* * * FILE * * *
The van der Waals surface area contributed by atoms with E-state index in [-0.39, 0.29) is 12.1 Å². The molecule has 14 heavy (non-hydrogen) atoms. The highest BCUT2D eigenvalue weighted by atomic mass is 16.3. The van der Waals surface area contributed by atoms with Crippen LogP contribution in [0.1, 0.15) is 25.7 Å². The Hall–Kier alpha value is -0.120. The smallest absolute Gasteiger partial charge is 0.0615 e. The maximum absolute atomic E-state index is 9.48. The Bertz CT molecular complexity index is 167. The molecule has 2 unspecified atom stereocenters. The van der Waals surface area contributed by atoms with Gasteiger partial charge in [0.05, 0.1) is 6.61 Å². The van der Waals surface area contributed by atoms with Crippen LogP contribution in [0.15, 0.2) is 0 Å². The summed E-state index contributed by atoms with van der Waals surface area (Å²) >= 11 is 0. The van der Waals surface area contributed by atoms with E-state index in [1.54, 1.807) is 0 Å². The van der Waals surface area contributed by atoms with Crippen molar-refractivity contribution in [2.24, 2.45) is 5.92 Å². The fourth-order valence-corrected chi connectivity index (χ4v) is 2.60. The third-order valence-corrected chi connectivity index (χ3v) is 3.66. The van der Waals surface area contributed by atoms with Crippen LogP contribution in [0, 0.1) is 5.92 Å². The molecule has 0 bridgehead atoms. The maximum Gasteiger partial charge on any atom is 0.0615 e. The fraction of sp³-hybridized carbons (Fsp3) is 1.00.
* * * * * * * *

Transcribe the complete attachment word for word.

The van der Waals surface area contributed by atoms with E-state index in [-0.39, 0.29) is 12.1 Å². The molecule has 14 heavy (non-hydrogen) atoms. The highest BCUT2D eigenvalue weighted by atomic mass is 16.3. The van der Waals surface area contributed by atoms with Crippen LogP contribution in [0.1, 0.15) is 25.7 Å². The Hall–Kier alpha value is -0.120. The smallest absolute Gasteiger partial charge is 0.0615 e. The maximum absolute atomic E-state index is 9.48. The Bertz CT molecular complexity index is 167. The molecule has 2 unspecified atom stereocenters. The van der Waals surface area contributed by atoms with Gasteiger partial charge in [0.05, 0.1) is 6.61 Å². The van der Waals surface area contributed by atoms with Crippen LogP contribution in [0.15, 0.2) is 0 Å². The summed E-state index contributed by atoms with van der Waals surface area (Å²) >= 11 is 0. The van der Waals surface area contributed by atoms with E-state index in [1.54, 1.807) is 0 Å². The van der Waals surface area contributed by atoms with Crippen molar-refractivity contribution in [2.24, 2.45) is 5.92 Å². The fourth-order valence-corrected chi connectivity index (χ4v) is 2.60. The third-order valence-corrected chi connectivity index (χ3v) is 3.66. The van der Waals surface area contributed by atoms with Crippen LogP contribution in [0, 0.1) is 5.92 Å². The molecule has 0 bridgehead atoms. The maximum Gasteiger partial charge on any atom is 0.0615 e. The fraction of sp³-hybridized carbons (Fsp3) is 1.00.